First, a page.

Guided by the consensuses of the GP-TCM consortium 2009-2012,[22],[23],[24],[25] an EU-funded European-Chinese collaboration dedicated to good practice in research of traditional Chinese medicine (TCM), the corresponding author of this paper has offered medical students at King's College London three Student-Selected-Component (SSC) modules on the opportunities and challenges botanicals bring about. One of such SSC modules is designed for Year-3 graduate students to review on nephrotoxic botanicals. The SSC reviews clearly pointed to aristolochic acid nephropathy (AAN) and AA-induced neoplasms affecting the kidneys and the other parts of the urinary tract as the most established form of botanical-induced kidney injury (BIKI). This has been elegantly reviewed by Debelle et al., highlighting AA-containing species, herbs adulterated or contaminated by AA-containing species, and the worldwide spread of this problem.[26] Yang et al. reviewed the variable clinical presentations of AAN,[27] and Gökmen et al. summarized the epidemiology, diagnosis, and clinical management.[28] More recently, AAN and AA-induced urothelial cancer and related mechanisms were updated by Jadot et al.[29] and Baudoux and Nortier.[19] Readers are recommended to these excellent papers for details.

BIKI, however, goes beyond AAN and AAs-induced neoplasms, as reviewed by a number of experts and summarized in [Table 1]. Most of these peer-reviewed papers have tables listing a range of botanicals which might be “associated” with nephrotoxicity, but they often suffer from obscure evidence for causal relations and are complicated with varying phenotypic and mechanistic frameworks. Building on databases, guidelines, and publications of the GP-TCM project and the aforementioned reviews, we have conducted further reviews to inform the best strategies for preventing BIKI. We searched PubMed using the following searching strategies: (“herbal medicine” [MeSH Terms] OR traditional medicine OR phytomedicine OR phytotherapy OR Botanical* OR aristolochi*) AND (kidney* OR renal) AND (adverse effects OR side effects OR toxicity OR nephrotoxic*), and this was supplemented by more targeted literature search on specific issues. For example, “aristolochic” was searched in PubMed, and all titles published in the recent 5 years were gone through to identify noteworthy developments on AAN and AAs-induced neoplasms. Moving forward, we propose three keys: (i) Learning from the lessons of AAN and AAs-induced neoplasms; (ii) Building a reliable database; and (iii) Developing an integrative approach to prevention.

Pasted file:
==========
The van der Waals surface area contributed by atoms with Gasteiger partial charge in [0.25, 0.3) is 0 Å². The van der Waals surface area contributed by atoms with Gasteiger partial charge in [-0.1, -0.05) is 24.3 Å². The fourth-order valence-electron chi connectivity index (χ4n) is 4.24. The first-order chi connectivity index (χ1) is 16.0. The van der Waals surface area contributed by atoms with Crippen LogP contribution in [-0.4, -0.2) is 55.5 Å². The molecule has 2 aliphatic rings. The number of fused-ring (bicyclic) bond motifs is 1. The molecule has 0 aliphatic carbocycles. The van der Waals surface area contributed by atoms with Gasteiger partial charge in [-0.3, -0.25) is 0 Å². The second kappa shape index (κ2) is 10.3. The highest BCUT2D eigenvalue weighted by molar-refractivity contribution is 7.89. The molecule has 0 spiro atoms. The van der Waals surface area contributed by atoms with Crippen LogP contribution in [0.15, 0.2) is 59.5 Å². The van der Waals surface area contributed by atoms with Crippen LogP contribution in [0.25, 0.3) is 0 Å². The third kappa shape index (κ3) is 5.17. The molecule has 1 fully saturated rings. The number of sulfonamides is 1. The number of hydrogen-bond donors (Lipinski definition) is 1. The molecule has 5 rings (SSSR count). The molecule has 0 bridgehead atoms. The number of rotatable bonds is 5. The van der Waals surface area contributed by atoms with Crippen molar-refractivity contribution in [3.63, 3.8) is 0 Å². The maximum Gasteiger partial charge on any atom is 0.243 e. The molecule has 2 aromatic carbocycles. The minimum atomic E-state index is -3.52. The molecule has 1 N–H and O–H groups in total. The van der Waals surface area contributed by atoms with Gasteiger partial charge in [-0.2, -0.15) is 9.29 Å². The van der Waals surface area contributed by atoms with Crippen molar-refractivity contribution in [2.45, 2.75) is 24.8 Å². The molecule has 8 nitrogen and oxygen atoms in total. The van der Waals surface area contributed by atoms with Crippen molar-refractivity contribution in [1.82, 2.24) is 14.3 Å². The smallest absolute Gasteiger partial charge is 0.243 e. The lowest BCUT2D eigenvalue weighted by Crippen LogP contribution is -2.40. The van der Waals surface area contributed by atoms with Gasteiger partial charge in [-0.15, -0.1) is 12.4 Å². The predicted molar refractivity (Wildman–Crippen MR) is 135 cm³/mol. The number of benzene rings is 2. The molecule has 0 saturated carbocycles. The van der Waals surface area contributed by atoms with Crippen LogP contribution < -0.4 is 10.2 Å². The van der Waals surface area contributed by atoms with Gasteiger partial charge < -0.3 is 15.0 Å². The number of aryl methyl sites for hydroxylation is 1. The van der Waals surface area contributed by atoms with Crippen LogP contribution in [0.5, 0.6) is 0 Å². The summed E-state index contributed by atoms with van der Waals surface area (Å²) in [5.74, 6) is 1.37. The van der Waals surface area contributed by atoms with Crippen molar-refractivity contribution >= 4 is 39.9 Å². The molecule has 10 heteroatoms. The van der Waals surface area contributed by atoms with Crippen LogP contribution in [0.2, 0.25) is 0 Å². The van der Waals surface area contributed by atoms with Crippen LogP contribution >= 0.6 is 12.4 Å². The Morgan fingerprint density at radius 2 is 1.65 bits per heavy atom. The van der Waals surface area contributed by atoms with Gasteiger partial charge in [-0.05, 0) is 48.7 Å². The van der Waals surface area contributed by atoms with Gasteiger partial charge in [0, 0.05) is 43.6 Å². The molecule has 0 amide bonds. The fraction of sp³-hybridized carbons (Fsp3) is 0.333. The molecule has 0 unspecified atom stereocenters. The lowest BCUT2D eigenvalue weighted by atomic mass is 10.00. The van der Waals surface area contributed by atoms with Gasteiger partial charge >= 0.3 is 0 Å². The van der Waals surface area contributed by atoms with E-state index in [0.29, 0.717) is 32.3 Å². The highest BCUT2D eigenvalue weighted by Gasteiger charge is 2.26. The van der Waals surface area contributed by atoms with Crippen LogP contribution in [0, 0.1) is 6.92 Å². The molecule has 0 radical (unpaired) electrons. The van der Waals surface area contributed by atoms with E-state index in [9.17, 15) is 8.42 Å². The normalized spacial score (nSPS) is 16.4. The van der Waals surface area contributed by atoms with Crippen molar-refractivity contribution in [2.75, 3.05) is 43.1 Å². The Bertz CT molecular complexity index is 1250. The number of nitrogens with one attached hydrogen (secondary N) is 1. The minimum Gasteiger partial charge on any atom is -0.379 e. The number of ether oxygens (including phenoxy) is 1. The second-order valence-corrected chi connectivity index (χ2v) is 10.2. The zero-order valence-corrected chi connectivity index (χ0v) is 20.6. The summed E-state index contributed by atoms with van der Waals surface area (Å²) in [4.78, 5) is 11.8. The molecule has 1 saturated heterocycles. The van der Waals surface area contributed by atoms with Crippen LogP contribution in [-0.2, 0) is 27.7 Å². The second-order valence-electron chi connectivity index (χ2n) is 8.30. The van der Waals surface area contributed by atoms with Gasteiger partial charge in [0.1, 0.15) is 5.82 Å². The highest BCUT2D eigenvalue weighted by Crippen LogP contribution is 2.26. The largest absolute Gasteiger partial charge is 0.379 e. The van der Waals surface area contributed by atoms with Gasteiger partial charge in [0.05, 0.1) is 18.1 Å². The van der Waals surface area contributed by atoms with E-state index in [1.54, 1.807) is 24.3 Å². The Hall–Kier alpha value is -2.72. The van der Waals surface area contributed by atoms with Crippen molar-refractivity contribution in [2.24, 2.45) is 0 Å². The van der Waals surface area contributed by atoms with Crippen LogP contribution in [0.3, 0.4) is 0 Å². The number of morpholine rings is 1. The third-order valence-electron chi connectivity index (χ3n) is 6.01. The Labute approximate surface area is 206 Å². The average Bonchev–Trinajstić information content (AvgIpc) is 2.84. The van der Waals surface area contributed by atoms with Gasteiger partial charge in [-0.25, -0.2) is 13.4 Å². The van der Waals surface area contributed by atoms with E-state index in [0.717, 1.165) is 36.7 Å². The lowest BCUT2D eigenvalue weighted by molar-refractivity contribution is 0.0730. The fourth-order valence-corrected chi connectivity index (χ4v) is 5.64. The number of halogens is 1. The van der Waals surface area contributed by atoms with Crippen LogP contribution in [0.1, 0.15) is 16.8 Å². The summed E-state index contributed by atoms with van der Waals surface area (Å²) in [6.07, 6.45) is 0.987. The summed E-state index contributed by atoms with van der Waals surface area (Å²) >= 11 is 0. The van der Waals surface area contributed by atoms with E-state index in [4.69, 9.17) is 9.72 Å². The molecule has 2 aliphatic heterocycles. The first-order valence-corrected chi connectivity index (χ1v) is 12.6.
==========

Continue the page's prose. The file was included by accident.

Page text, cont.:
Table 1: Recommended readings: Published reviews on botanical-induced kidney injury

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  Learning from the Lessons of Aristolochic Acid Nephropathy and Aristolochic Acid-Induced Neoplasms Top

AAN and AA-induced neoplasms are not only the most well-established BIKI but also an excellent example to illustrate the complexity of BIKI. It can be caused by ingestion of food or drugs, knowing or unknowingly, with a range of phenotypes, including AKI, CKD, tubular disorders, and neoplasms. AAs and analogs are mainly contained in the Aristolochia and Asarum genera. According to a search of Medicinal Plant Names Service searching portal, the genus Aristolochia alone has >400 species, of which 103 have documented medicinal use worldwide and the Asarum genus has 155 species and 33 have documented medicinal use historically. In fact, the first use of an Aristolochia species − to stimulate the expulsion of the placenta during childbirth − was responsible for coining the name “Aristos lokos” or “excellent delivery,” while Asarum plants were also widely used in Europe for the treatment of gout and arthralgia.[19]

Not all Aristolochia and Asarum plants are equally dangerous. In population-based case–control studies from Taiwan, Lai et al. established consumption of herbal medicines containing Guan Mu Tong (roots of Aristolochia manshuriensis) and Guang Fangchi (roots of Aristolochia fangchi) but not Xi Xin (roots of Asarum heterotropoides) and Ma Dou Ling (dried fruits of Aristolochia contorta or Aristolochia debilis), as dose-dependent independent risk factors of developing end-stage renal disease (ESRD) and urothelial neoplasms.[30],[31] In these reports, evidence is the strongest for Guan Mu Tong to cause AAN and urinary tract cancers, followed by Guang Fangchi. Accumulative ingestion of >61–100, 101–200, and >200 g Guan Mu Tong (A. manshuriensis) significantly increased odds ratio (OR) of ESRD (1.47, 2.14, and 5.82), with accumulative ingestion of Guan Mu Tong >200 g on a par with other ESRD risk factors such as diabetes (OR 4.90) and hypertension (OR 6.95).